How Do You Know If you Have Carpal Tunnel Syndrome?

06 May How Do You Know If you Have Carpal Tunnel Syndrome?

Carpal Tunnel SyndromeIf you have pain or tingling in your hands you might be like 2-5% of Americans who suffer from Carpal tunnel syndrome each and every year. But what is carpal tunnel syndrome? What Causes it? What symptoms are associated with it? How does the doctor diagnose it? How is it treated?

 

What is carpal tunnel syndrome and what causes it?

 

If you understand why carpal tunnel syndrome occurs, the symptoms it presents with make a lot of sense. Carpal tunnel occurs when a nerve that carries information to and from the brain is compressed in a structure known as the carpal tunnel. A tough sheet known as the known as the transverse carpal ligament runs over the median nerve. When this tunnel becomes too small for the nerve, the nerve is compressed and this interrupts signaling too and from the brain.

 

How will a doctor know if I have carpal tunnel syndrome?

 

Understanding what’s going on in a doctors head as they make a diagnosis of carpal tunnel syndrome can be very useful when you visit a specialist worried you might have the condition. At first, the doctor will ask you a number of questions including:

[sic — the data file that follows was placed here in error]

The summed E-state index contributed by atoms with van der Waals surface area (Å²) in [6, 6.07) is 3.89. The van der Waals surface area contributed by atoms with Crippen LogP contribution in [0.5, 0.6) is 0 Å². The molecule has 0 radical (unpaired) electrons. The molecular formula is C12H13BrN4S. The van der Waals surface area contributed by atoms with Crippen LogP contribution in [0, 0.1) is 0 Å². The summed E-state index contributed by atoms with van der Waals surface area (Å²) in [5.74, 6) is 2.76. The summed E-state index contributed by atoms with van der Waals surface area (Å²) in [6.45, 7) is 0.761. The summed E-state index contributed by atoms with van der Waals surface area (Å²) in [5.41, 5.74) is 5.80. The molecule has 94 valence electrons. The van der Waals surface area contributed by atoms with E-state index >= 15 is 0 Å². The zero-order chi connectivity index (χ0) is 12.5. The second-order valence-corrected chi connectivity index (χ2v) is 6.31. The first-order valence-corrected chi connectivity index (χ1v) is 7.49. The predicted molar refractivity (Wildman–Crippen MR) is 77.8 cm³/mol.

• Do you have numbness of the hand? This is usually your dominant hand in carpal tunnel syndrome.
  • Where is the numbness? They are looking to see if the numbness is over the areas supplied by the median nerve. This is usually your thumb and middle 2 and a half finger.
  • Is the numbness worse at night? Usually, patients with carpal tunnel syndrome wake up in the night with tingling and loss of sensation.

 

They then might have a look at your hand to confirm their suspicion about carpal tunnel syndrome. They have asked you to do a number of things including:

 

  • Looking at your hands to see if there is muscle wasting in the muscles supplied by the median nerve.
  • Checking sensation over the area supplied by the median nerve.
  • Checking motor power on rotational movements like opening a jar or turning a wrench
  • They may check your reflexes – which should be totally normal
  • They may tap on the wrist where the median nerve runs through the carpal tunnel. This should cause shooting pains or tingling to run into the hand (if there is carpal tunnel syndrome present)

 

If they still suspect carpal tunnel syndrome they will usually send you for a test known as EMG. EMG looks at how fast the nerves are conducting signals. There should be a decrease in speed across the median nerve in the carpal tunnel.

 

What treatments will they offer me?

 

There’s a whole host of ways to treat carpal tunnel and specialist centers might offer newer or rarer procedures than your family practitioner. Most places will offer you a wrist splint which is worn every night for a month. You may also be offered NSAID painkillers like ibuprofen. In those with severe and unremitting symptoms, a surgical release may be advised.

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